California’s community college system is the largest in the nation and the backbone of higher education in the state, serving the vast majority of the state’s college students at the lowest price with the greatest number of locations. The system is especially essential now, as President Barack Obama has pushed for greater resources for community colleges to shore up the country’s workforce through job training and education.

California Watch reporters examined parts of the state community college system’s bureaucracy to identify spending patterns and understand why reforms may prove elusive.

The 72 districts keep payroll and other data in different formats, which makes comparison difficult. So California Watch drilled down on 16 districts, taking into consideration the availability of detailed payroll data, geographic proximity and district size.  

The group of 16 districts had duplicative executives or managers in 21 positions, not including chancellors and presidents. A total of 253 individuals cost the districts $30 million in salaries and at least $7.9 million in benefits in 2011.

A broader analysis of the system revealed:

  • The state Education Code prevents districts from laying off any administrators for the first two years after merging, making it more difficult for districts to save money by consolidating.
  • The public appears open to change. California Watch commissioned a Field Poll that found an overwhelming majority favors consolidating community college administrative functions to save money.
  • As the ranks of elected community college trustees have swollen, their power and profile have diminished. The state pays for 442 community college district trustees, including an average annual cost of $5 million for elections. But the authority of these elected board members weakened significantly 35 years ago when voters approved Proposition 13, which transferred control over revenues from the boards of trustees to the state. 
  • The Field Poll conducted in the fall for California Watch found that the majority of respondents had little or no knowledge about district board elections.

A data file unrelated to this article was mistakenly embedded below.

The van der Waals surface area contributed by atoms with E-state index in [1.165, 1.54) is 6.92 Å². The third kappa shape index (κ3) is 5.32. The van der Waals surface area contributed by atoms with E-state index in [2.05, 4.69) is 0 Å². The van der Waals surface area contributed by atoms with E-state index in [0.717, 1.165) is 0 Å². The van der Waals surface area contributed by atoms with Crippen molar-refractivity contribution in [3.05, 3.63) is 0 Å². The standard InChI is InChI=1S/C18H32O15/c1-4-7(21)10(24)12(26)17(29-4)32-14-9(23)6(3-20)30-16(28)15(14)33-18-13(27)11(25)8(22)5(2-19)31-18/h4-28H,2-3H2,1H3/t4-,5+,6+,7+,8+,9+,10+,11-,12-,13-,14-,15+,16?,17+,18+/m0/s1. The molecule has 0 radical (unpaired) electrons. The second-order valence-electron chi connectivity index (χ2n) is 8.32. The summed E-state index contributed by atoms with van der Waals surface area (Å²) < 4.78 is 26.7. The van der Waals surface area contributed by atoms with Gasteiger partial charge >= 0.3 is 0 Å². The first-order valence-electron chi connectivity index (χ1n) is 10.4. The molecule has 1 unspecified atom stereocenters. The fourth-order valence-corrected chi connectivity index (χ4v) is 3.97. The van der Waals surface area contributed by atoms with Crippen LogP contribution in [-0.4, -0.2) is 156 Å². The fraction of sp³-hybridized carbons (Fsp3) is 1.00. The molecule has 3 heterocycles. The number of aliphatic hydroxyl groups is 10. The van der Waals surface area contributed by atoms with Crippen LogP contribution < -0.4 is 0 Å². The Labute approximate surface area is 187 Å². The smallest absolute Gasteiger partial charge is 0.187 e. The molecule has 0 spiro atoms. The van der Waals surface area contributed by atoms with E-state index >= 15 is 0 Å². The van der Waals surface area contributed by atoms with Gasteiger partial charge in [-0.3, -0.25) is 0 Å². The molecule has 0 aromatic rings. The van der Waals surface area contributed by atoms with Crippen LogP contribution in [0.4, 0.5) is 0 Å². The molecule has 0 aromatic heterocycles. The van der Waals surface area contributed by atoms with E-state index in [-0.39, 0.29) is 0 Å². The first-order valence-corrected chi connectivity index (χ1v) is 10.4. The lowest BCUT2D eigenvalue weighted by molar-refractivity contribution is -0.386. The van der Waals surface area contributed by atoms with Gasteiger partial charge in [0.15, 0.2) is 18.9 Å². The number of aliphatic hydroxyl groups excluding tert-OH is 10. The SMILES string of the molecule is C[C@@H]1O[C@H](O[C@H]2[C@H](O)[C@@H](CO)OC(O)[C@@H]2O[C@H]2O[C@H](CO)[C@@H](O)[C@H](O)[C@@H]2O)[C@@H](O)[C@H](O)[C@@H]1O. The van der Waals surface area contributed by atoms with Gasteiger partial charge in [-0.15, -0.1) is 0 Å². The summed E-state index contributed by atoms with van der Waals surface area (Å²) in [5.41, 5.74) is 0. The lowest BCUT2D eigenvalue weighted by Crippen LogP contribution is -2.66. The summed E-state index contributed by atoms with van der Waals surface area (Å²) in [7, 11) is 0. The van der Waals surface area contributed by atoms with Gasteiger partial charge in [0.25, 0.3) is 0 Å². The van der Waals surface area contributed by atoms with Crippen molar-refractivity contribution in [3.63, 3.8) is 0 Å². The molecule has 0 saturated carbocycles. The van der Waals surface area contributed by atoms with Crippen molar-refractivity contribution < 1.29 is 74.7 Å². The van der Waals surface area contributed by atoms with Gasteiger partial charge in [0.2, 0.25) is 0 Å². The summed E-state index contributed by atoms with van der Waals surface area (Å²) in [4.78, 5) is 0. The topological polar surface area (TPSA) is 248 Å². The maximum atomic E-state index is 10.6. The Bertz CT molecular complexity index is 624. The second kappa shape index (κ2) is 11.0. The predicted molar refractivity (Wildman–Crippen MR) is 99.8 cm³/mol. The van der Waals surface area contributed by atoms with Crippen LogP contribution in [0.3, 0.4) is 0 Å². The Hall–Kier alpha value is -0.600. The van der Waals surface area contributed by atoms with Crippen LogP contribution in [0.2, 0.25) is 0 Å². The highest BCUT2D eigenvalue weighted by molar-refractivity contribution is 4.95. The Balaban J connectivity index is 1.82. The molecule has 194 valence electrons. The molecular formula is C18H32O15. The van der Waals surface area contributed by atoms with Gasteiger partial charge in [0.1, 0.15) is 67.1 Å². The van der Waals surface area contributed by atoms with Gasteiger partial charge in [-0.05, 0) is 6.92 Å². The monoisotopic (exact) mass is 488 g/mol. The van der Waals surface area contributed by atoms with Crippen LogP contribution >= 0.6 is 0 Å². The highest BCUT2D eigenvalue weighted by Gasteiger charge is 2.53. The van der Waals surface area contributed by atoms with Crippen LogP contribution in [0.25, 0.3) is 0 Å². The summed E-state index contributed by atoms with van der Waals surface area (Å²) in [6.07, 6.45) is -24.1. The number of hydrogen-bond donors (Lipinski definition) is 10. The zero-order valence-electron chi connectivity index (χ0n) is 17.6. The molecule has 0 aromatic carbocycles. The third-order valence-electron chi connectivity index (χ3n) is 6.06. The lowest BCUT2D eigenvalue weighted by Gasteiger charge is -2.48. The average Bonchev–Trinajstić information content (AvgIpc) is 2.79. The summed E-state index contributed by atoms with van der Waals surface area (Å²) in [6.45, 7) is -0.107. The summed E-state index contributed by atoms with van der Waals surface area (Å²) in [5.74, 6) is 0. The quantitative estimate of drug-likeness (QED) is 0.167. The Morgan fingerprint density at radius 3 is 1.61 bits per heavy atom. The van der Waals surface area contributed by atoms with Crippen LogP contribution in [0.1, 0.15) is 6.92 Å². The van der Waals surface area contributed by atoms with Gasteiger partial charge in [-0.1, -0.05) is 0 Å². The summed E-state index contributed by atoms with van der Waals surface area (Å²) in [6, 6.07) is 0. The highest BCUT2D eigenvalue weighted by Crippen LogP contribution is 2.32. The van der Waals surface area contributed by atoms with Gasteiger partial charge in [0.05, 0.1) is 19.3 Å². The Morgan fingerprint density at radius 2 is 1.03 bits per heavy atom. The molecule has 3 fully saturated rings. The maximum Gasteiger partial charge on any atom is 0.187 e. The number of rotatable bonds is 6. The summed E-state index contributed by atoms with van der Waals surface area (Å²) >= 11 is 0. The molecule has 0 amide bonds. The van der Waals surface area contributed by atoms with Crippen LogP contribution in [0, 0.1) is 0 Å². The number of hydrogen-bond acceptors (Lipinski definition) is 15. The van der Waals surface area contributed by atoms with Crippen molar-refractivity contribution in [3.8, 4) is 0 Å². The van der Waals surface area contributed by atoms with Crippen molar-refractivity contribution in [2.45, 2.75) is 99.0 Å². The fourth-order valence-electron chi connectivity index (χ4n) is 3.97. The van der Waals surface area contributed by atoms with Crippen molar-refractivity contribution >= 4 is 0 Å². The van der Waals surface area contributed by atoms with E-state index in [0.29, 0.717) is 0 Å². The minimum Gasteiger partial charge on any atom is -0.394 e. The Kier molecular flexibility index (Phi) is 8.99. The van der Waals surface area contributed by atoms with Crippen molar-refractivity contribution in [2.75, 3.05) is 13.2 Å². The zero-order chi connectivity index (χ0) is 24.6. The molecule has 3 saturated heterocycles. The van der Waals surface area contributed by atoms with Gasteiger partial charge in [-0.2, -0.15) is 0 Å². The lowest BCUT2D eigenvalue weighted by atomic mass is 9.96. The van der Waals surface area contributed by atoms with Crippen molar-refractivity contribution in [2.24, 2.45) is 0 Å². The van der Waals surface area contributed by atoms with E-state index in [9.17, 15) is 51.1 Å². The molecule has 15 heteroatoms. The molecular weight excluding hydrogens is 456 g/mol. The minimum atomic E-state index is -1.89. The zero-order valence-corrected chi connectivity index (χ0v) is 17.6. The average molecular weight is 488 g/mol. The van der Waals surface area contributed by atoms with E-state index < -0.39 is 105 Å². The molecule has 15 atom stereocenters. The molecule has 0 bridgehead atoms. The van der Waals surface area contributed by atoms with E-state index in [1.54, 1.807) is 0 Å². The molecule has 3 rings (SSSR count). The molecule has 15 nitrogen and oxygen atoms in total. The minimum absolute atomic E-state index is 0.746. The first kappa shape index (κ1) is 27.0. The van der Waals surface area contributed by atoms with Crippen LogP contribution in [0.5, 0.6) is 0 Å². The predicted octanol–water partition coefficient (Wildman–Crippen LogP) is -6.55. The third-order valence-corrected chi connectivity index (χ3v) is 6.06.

Unlike the centrally managed systems for the California State University and University of California, community colleges sprouted up largely as extensions of high school districts. That helps explain why they’re organized into 72 locally governed bodies dotting the California terrain – each with its own bureaucracy.

In 2010, community colleges reported spending at least $1.7 billion on top-level administration, including pay for district executives and the cost of the 72 separate governing boards, according to a California Watch analysis of U.S. Department of Education data. The total cost of the system that year topped $10 billion.

But the 72 districts don’t all report administrative spending to the federal government in the same way. That makes it difficult to compare how much each district spends on bureaucracy or to compare the community college system to other higher education systems.

The Riverside Community College District, for example, included $3.5 million in state money it spent on enterprises such as parking and student activities. The Long Beach Community College District did not include that category of expenses.

The chairman of the Assembly Higher Education Committee, Das Williams, D-Santa Barbara, said the state should consider district consolidation.

“There’s no question that there (are) more individual districts than is efficient and, in many cases, the efficiencies that can be gained would mean more classes for students,” Williams said. “And that’s really the tragedy of the system, is the lack of funding and the lack of reform.”

However, while lawmakers can encourage a statewide examination into the costs and benefits of district unification – through studies and hearings – Williams said local leaders ultimately need to sign on to make such a move successful.

Creating a new district

To see how much cost a district structure can add, consider how much California paid when it built one from scratch.

The seeds of Copper Mountain College in the High Desert took root in 1967, when the Desert Community College District in Palm Desert began offering college classes at local schools in the Morongo Basin.

Community leaders in the area began to envision having their own full-fledged college. In 1970, the district bought land on the side of Copper Mountain in Joshua Tree with the idea of eventually building a campus there. And in 1977, voters elected the first Morongo Basin resident to the district board of trustees. Virnita McDonald advocated for a college at Copper Mountain.